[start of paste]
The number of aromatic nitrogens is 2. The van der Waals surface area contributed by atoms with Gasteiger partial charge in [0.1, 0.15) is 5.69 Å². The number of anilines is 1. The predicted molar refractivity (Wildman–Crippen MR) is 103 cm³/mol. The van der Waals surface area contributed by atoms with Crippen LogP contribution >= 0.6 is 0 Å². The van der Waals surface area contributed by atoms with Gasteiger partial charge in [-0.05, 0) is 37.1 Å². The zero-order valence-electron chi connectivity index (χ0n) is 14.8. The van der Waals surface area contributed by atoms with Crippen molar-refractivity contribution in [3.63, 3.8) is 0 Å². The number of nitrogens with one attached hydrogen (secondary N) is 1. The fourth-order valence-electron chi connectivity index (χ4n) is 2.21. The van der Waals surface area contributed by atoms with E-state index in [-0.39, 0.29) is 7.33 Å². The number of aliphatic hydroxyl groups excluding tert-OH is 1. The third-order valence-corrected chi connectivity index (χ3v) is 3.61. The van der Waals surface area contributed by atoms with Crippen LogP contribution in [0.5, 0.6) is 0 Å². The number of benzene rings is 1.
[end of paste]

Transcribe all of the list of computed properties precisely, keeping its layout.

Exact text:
The number of aromatic nitrogens is 2. The van der Waals surface area contributed by atoms with Gasteiger partial charge in [0.1, 0.15) is 5.69 Å². The number of anilines is 1. The predicted molar refractivity (Wildman–Crippen MR) is 103 cm³/mol. The van der Waals surface area contributed by atoms with Crippen LogP contribution >= 0.6 is 0 Å². The van der Waals surface area contributed by atoms with Gasteiger partial charge in [-0.05, 0) is 37.1 Å². The zero-order valence-electron chi connectivity index (χ0n) is 14.8. The van der Waals surface area contributed by atoms with Crippen molar-refractivity contribution in [3.63, 3.8) is 0 Å². The number of nitrogens with one attached hydrogen (secondary N) is 1. The fourth-order valence-electron chi connectivity index (χ4n) is 2.21. The van der Waals surface area contributed by atoms with E-state index in [-0.39, 0.29) is 7.33 Å². The number of aliphatic hydroxyl groups excluding tert-OH is 1. The third-order valence-corrected chi connectivity index (χ3v) is 3.61. The van der Waals surface area contributed by atoms with Crippen LogP contribution in [0.5, 0.6) is 0 Å². The number of benzene rings is 1.